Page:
I spend a few days exploring Thailand’s third largest island. Here in Koh Samui, nature abounds with its white sandy beaches, crystal blue waters, lush green vegetation, and warm and friendly people.
It is my last evening on the “Coconut Island”, and I have a wedding to go that that is being held at Thailand’s largest beachside villa, YL Residence. Overlooking Natien Beach on the southern coast, it is a wondrous and exclusive spot, perfect for special occasions.
Remote without being lost, yet right near Krabi’s must-see spots, I take some time to reflect on my father’s medallion on the beach at the rustic gem, Le Passe Temps. Here along the Andaman Sea, I soak in Krabi’s incredibly beautiful tall limestone peaks, eye-catching landscapes, and lush mangrove forests, delighting in its palm fringed islands and gorgeous beaches.
In Phuket, Thailand’s most visited resort destination, I soak in the lovely golden sand beaches and turquoise blue waters. Myriad watersports and land activities add to my enticing journey in the “Pearl of the Andaman”. Edging towards Malaysia, I make a last stop in Thailand to enjoy Koh Lipe’s beautiful white sand beaches and wonderful diving.
Evoking a unique vibe, the most memorable part of my journey to multicultural Penang is its world-renowned food. Everywhere I turn there is a special dish to savour: char kway teow, laksa asam, rojak, cendol, and lots of fresh seafood. Tantalising.
I delight in the capital of Malaysia’s skyscrapers, which interlace with old British colonial buildings and Moorish architecture. I glimpse at markets, and bustling night scenes, feasting along the way on KL’s varied cuisine.
Further south, I wander around Malacca admiring its Portuguese colonial heritage, then sit to savour chicken satay served with peanut sauce and cold cucumber slices. Still, my medallion stays mute…
I make my way to Sarawak in Borneo. After a short stay in lively Kuching, I delve further to experience stunning national parks and rainforests filled with wildlife. Sarawak’s indigenous people and vibrant traditions are equally enriching.
Set in the foothills of the legendary Mount Santubong, and exuding a distinctive Borneo style and local ethnic artefacts, The Village House is an oasis of calm. As the first capital of the Kingdom of Sarawak, today Santubong remains a quaint Malay Village filled with friendly people. This area’s world-famous and exceptionally rich bio-diversity, which features 15,000 plant species, and more than 1,400 amphibians, birds, fish, mammals, reptiles and insects is a haven for nature lovers and adventure seekers.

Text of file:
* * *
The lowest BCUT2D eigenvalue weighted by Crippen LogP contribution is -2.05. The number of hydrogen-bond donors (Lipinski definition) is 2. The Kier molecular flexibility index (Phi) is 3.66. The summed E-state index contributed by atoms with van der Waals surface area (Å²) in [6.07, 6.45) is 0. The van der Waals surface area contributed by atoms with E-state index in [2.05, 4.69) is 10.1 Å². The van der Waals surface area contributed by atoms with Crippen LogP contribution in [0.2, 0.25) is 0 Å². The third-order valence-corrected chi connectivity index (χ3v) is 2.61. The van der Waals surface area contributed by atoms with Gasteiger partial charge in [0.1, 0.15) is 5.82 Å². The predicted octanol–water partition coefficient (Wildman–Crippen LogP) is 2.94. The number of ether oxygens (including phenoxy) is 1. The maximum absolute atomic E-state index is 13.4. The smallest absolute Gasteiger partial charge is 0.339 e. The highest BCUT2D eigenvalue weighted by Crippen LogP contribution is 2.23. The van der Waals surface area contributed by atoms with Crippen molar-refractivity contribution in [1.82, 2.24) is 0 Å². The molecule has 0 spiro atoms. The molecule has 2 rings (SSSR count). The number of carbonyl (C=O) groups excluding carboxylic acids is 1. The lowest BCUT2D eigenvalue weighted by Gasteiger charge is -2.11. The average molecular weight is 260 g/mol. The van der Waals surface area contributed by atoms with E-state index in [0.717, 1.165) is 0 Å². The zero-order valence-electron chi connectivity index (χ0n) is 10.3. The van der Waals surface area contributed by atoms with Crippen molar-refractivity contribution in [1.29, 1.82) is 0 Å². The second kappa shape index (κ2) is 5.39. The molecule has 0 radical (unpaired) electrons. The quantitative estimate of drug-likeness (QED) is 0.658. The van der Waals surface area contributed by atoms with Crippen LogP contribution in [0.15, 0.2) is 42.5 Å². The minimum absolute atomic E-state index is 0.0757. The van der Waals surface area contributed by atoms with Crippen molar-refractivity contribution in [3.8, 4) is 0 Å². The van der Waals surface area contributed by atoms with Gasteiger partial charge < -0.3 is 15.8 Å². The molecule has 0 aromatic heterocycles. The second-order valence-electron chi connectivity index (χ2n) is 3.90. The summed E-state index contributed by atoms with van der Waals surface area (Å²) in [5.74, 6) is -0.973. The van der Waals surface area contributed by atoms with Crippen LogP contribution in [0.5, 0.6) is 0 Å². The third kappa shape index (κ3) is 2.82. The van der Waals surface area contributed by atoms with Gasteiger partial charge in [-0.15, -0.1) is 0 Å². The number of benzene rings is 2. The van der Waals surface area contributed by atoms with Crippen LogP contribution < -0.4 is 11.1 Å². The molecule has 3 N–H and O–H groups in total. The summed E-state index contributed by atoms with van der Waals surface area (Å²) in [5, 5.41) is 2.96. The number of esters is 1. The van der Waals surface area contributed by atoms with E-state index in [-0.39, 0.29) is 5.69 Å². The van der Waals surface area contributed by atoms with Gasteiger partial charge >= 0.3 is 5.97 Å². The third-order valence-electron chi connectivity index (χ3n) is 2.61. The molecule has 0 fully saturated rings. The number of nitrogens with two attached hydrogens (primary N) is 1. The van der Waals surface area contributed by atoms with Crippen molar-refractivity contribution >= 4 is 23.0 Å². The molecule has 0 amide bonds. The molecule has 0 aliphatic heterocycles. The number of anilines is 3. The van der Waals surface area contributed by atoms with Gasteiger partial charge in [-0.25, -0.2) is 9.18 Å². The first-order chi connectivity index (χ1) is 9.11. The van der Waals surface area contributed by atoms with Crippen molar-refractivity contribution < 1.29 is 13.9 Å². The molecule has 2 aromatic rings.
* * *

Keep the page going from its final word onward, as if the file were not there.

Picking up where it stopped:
Pushing south, I ride along the Singapore River in a bumboat to soak in the Lion City’s modern skyline, quays and colonial architecture, and then join in with the locals to sample delicious hawker food.
After a short ferry ride from Singapore, my host at The Sanchaya warmly greets me in Indonesia’s Bintan Island. Facing the sea along a coconut grove, this Dutch colonial beach estate is a relaxing retreat. I swim in the sea, enjoy watersports, play a round of golf and trek through tropical rainforests, ending my days with a massage and wonderful seafood dinners.
My journey around the world’s largest archipelago continues. I cross over Nias Island’s famous waves and white sandy beaches to Sumatra to witness the birthplace of Batak culture. My climb up the volcano to see Lake Toba is exhilarating. Further south, the unspoilt island Belitung also delights.
I cross the Sunda Straight near the Krakatoa volcano, then traverse over to experience Indonesia’s frenetic capital, Jakarta. From there, Yogyakarta seems calm. I wander around ancient Borobudur and Prambanan, then leave to find serenity not far away at Mesastila. Surrounded by eight mountains, and set in the middle of a coffee plantation, my spacious Javanese house and hotel’s imposing Hamman Spa renews me.
In East Java, I delight in the ancient city, Malang. Filled with priceless antiques, my stay at Tugu Malang, located in the heart of the old town is a dream. I hop on a pedicab to tour the beautiful city’s cultural highlights. My host teaches me that according to legend wayang (puppetry theatre) helps to restore peace on earth. Indeed, in this part of world it does. He introduces a few of the other local arts—native dancing, batik, traditional medicinal potions called djamoe… Excursions to the age-old Hindu remains known as candi, a tea plantation, and a sunrise trek at Mount Bromo National Park are equally splendid.
On my last evening at Tugu Malang, I tell my host that my map shows that my next stop will take me to Bali. Smiling he, pats me on the shoulder, smiles and utters these few simple words: “My friend, even after just one visit one truly never leaves Bali.”
He is right of course. Moulded to the image of the Gods, Bali is a place like no other. Even before reaching Villa Mathis, I hear the Vedic incantations emanating from the temple Pura Taman Ayun as I pass by. Everything in Bali is sensual. Blending old and new in perfect harmony, my delightful hosts have created a poetic haven. Immersed in the beauty of my surroundings, I wander around the large and varied villas set amid gorgeous gardens. Banners float in the wind. Buddhist statues, paintings, woodcarvings, sculptured doors and stone carvings can be seen with each turn. My spacious and uniquely appointed room oozes soft blue fabrics, peace and serenity. After a sumptuous candlelit dinner in the garden, I linger to listen to the sounds of the gamelan playing.